Time to Replace Shelby County Voting Machines 

Diebold machines are out-dated and easily hacked. It’s time to fix the problem.

click to enlarge diebold.jpg

Robert Meyers, chairman of the Shelby County Election Commission (SCEC), informed Memphis Rotarians, according to the August 7th edition of the Flyer, that I do not know what I am talking about when expressing concern about our continued use of Diebold Accuvote TSX electronic voting machines. I hope the Rotarians did not take any solace from these vacuous remarks from the leader of the much maligned and censored SCEC.

Let me share some of what disturbs me about our use of these machines: 

1) The software that runs the elections for our Diebold Accuvote TSX machines was never tested in the certification process relied upon by Tennessee and Shelby County in purchasing the machines. Thus this certification was corrupted and should be considered invalid. 

2) Shelby County is the only county in the state to use the TSX with GEMS software without a voter-verifiable paper trail.

3) Other states have reported problems with elections run with the Accuvote TSX system. Some have decertified the machinery. Others requested changes to the software.

4) No changes have been made to our machines since they were purchased in 2006. Indeed, the SCEC has repeatedly ignored and trivialized reports of problems from other jurisdictions using the TSX as not pertinent to Shelby County.

5) The TSX machine and the GEMS software package run on a Microsoft Windows CE operating platform. The interfaces between the Microsoft and Diebold components were specifically not tested in the original certification. The interface between Diebold software and Windows 2000 has been problematic elsewhere. Microsoft has provided many patches and updates for the CE operating system over the years. None of these has been applied to our machines. Indeed, the SCEC has not even investigated these updates to determine if any would be relevant to our system's functioning.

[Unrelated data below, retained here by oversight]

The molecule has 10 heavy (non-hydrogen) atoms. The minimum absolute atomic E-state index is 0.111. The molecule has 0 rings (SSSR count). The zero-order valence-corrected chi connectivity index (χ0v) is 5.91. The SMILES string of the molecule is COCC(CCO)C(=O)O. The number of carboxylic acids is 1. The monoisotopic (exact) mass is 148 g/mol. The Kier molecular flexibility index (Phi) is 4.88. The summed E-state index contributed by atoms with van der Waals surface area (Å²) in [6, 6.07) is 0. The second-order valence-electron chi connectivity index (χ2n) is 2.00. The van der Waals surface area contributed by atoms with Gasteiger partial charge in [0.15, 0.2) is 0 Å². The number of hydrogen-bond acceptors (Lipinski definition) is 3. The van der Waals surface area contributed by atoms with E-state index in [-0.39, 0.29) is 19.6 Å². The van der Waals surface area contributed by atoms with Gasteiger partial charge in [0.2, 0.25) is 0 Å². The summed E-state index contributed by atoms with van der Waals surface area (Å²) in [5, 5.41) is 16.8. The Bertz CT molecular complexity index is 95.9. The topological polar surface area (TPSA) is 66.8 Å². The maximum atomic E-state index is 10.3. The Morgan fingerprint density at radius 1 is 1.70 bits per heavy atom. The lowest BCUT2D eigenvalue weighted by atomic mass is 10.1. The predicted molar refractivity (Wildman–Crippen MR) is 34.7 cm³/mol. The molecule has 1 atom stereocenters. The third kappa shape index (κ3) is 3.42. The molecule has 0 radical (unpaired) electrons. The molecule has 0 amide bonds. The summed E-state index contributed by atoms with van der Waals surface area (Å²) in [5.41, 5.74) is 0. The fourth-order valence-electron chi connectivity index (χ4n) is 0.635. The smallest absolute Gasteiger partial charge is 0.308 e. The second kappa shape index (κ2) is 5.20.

6) Meyers and company defend the TSX machine by stating that we have never had a problem in Shelby County. Unfortunately, the SCEC steadfastly does not look for trouble. Computer experts have demonstrated many times that these machines and the GEMS server that compiles the ballots are easy to hack. We know from previous lawsuits that at least one back door exists that would allow results to be manipulated. Our current audit procedures are inadequate. The auditors totally missed the recent problems in the County Commission District 10 Democratic primary.

7) Meyers and the rest of the SCEC were unaware that the TSX stores virtual images of all ballots cast until I informed them of this in 2013. The SCEC makes no use of this data.

8) The Diebold name became such a liability that the company changed the name of its voting machine division to Premier. In September 2009, Diebold divested itself of the voting machine division, selling it to Election Systems & Software (ES&S). Eight months later, ES&S sold Premier to Dominion, which holds the rights to the TSX machine today. Despite this, the SCEC continues to use ES&S as its support vendor for the TSX machines.

9) Meyers glibly points out that the public is protected by the presence of three Republican and two Democratic commissioners. He knows better. Most decisions by the commission are decided by 3-to-2 party line votes.

Democratic commissioners have complained about altered minutes and being asked to vote on material without time for review. Just ask former Commissioner George Monger if he had access to all the information and cooperation from commission staff that he required.

Given that we don't have any independent verification that these machines work as claimed and that the SCEC makes only ineffectual attempts to verify the correctness of the vote count, how can the commissioners have faith in any of the numbers they certify? That remains a mystery to me.

Let us get rid of these aging, highly vulnerable, insecure, and non-updated machines and move to paper ballots with a voter verified paper trail and optical scanning. 

Joe Weinberg is a physician and Democratic activist with an abiding interest in election issues and voting-machine technology.

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